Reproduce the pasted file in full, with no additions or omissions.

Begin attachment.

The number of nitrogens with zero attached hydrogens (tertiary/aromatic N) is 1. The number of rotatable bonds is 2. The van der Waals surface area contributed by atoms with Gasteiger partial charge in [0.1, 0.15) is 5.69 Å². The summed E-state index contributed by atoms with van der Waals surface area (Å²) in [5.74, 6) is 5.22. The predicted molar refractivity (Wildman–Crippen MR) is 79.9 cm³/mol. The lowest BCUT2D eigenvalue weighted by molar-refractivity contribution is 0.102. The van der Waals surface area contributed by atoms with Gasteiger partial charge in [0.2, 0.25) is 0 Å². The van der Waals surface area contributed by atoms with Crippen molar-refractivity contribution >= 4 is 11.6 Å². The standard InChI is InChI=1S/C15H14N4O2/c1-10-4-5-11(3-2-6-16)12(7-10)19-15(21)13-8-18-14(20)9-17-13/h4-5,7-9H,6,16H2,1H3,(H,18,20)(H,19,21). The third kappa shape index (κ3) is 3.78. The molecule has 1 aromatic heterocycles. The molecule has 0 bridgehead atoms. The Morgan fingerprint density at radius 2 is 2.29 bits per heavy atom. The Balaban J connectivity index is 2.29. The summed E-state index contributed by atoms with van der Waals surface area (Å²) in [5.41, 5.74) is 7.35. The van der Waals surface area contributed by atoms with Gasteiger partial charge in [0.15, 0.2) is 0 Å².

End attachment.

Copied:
The number of nitrogens with zero attached hydrogens (tertiary/aromatic N) is 1. The number of rotatable bonds is 2. The van der Waals surface area contributed by atoms with Gasteiger partial charge in [0.1, 0.15) is 5.69 Å². The summed E-state index contributed by atoms with van der Waals surface area (Å²) in [5.74, 6) is 5.22. The predicted molar refractivity (Wildman–Crippen MR) is 79.9 cm³/mol. The lowest BCUT2D eigenvalue weighted by molar-refractivity contribution is 0.102. The van der Waals surface area contributed by atoms with Gasteiger partial charge in [0.2, 0.25) is 0 Å². The van der Waals surface area contributed by atoms with Crippen molar-refractivity contribution >= 4 is 11.6 Å². The standard InChI is InChI=1S/C15H14N4O2/c1-10-4-5-11(3-2-6-16)12(7-10)19-15(21)13-8-18-14(20)9-17-13/h4-5,7-9H,6,16H2,1H3,(H,18,20)(H,19,21). The third kappa shape index (κ3) is 3.78. The molecule has 1 aromatic heterocycles. The molecule has 0 bridgehead atoms. The Morgan fingerprint density at radius 2 is 2.29 bits per heavy atom. The Balaban J connectivity index is 2.29. The summed E-state index contributed by atoms with van der Waals surface area (Å²) in [5.41, 5.74) is 7.35. The van der Waals surface area contributed by atoms with Gasteiger partial charge in [0.15, 0.2) is 0 Å².